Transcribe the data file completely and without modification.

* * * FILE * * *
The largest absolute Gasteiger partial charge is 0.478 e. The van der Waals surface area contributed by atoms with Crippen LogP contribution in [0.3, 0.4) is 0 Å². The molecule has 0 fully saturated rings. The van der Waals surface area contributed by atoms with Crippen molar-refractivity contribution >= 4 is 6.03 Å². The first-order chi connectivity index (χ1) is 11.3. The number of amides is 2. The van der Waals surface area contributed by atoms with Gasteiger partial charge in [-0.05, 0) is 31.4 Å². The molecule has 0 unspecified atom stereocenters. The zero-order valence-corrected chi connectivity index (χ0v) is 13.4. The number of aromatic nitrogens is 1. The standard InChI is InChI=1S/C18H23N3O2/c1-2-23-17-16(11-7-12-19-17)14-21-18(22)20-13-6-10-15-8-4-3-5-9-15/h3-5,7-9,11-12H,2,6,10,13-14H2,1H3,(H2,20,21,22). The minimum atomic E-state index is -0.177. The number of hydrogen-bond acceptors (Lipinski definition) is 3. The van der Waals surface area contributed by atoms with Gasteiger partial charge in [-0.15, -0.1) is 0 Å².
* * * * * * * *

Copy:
The largest absolute Gasteiger partial charge is 0.478 e. The van der Waals surface area contributed by atoms with Crippen LogP contribution in [0.3, 0.4) is 0 Å². The molecule has 0 fully saturated rings. The van der Waals surface area contributed by atoms with Crippen molar-refractivity contribution >= 4 is 6.03 Å². The first-order chi connectivity index (χ1) is 11.3. The number of amides is 2. The van der Waals surface area contributed by atoms with Gasteiger partial charge in [-0.05, 0) is 31.4 Å². The molecule has 0 unspecified atom stereocenters. The zero-order valence-corrected chi connectivity index (χ0v) is 13.4. The number of aromatic nitrogens is 1. The standard InChI is InChI=1S/C18H23N3O2/c1-2-23-17-16(11-7-12-19-17)14-21-18(22)20-13-6-10-15-8-4-3-5-9-15/h3-5,7-9,11-12H,2,6,10,13-14H2,1H3,(H2,20,21,22). The minimum atomic E-state index is -0.177. The number of hydrogen-bond acceptors (Lipinski definition) is 3. The van der Waals surface area contributed by atoms with Gasteiger partial charge in [-0.15, -0.1) is 0 Å².